S LITTMAN: It's made me much more creative as a parent and as a person, and I'll always thank you for that.

J LITTMAN: And that helped when Amy was born?

S LITTMAN: And that helped when Amy was born. But you are just so incredibly special to me. And I'm so lucky to have you as my son.


MARTÍNEZ: Five years after that first talk, Josh and Sarah sat down again for StoryCorps. Josh had just started college. He was depressed, and Sarah was worried.


S LITTMAN: Does it bother you to think of home?

J LITTMAN: I miss it. You know, I miss the dogs and everything.

S LITTMAN: You miss the dogs?

J LITTMAN: And you and...

S LITTMAN: (Laughter).

J LITTMAN: So how would you react if, like, I failed?

S LITTMAN: Failed your classes or...

J LITTMAN: Failed my classes, failed college.

S LITTMAN: Well, if you came to me first and said, look - I'm having a really tough time, that's one thing. But if you just sort of announced to me that you failed, then I'd be upset because I know how much potential you have. Is there anything you want to tell me?

J LITTMAN: What do you mean?

S LITTMAN: Or was that a hypothetical question?

J LITTMAN: That was a hypothetical question.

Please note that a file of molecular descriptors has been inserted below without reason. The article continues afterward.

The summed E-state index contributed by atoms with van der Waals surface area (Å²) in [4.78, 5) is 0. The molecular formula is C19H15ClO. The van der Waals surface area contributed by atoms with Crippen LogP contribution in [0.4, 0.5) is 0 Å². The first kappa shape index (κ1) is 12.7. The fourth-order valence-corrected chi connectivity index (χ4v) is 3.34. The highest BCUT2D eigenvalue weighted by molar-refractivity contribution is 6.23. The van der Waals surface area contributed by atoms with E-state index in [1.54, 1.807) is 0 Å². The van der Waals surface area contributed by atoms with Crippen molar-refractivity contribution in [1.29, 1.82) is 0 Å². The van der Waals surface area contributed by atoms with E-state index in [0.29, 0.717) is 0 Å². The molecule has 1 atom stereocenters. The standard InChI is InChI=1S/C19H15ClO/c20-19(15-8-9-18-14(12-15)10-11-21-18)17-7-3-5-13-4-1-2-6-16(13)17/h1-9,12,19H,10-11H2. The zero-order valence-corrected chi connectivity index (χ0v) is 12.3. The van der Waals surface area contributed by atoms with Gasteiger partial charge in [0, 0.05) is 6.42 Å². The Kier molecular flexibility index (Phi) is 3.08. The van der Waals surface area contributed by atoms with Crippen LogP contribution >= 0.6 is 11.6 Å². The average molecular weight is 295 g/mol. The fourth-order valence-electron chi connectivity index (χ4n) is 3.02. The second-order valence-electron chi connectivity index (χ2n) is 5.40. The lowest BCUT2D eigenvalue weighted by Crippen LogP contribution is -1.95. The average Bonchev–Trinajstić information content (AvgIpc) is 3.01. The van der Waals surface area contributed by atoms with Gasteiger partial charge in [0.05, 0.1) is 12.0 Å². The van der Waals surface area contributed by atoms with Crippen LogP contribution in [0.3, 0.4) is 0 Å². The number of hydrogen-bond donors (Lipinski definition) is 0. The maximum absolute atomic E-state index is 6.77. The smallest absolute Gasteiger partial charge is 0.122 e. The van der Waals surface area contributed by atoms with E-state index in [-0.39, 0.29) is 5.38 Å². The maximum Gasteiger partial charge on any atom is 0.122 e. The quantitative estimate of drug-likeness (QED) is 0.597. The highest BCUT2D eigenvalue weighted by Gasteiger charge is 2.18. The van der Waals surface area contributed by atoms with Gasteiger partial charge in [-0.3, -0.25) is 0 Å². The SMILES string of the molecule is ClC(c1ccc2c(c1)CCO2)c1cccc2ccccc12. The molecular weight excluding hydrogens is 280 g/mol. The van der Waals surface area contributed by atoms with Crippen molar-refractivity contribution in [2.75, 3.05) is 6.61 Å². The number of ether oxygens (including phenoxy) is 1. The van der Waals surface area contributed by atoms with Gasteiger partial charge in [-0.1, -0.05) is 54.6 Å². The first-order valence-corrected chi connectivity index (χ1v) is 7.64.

S LITTMAN: OK. All right.

MARTÍNEZ: Josh ended up leaving school and moved back home. But he tried again and several years later had this conversation with his mom.


S LITTMAN: Well, Josh, you just graduated from college. Mazel tov.

J LITTMAN: Thank you.

S LITTMAN: I mean, you certainly did really well. You graduated with honors.

J LITTMAN: Yeah, but not great honors.

S LITTMAN: Josh, it's been an interesting road.

J LITTMAN: Tell me about it. From the beginning, I thought, like, I wasn't ready.

S LITTMAN: I know. I pressured you to go.

J LITTMAN: And it ended up being a disaster.

S LITTMAN: I'm sorry about that. I screwed up. That really made me doubt my judgment as a mother. Do you remember when I called you? I asked you if you were thinking of hurting yourself.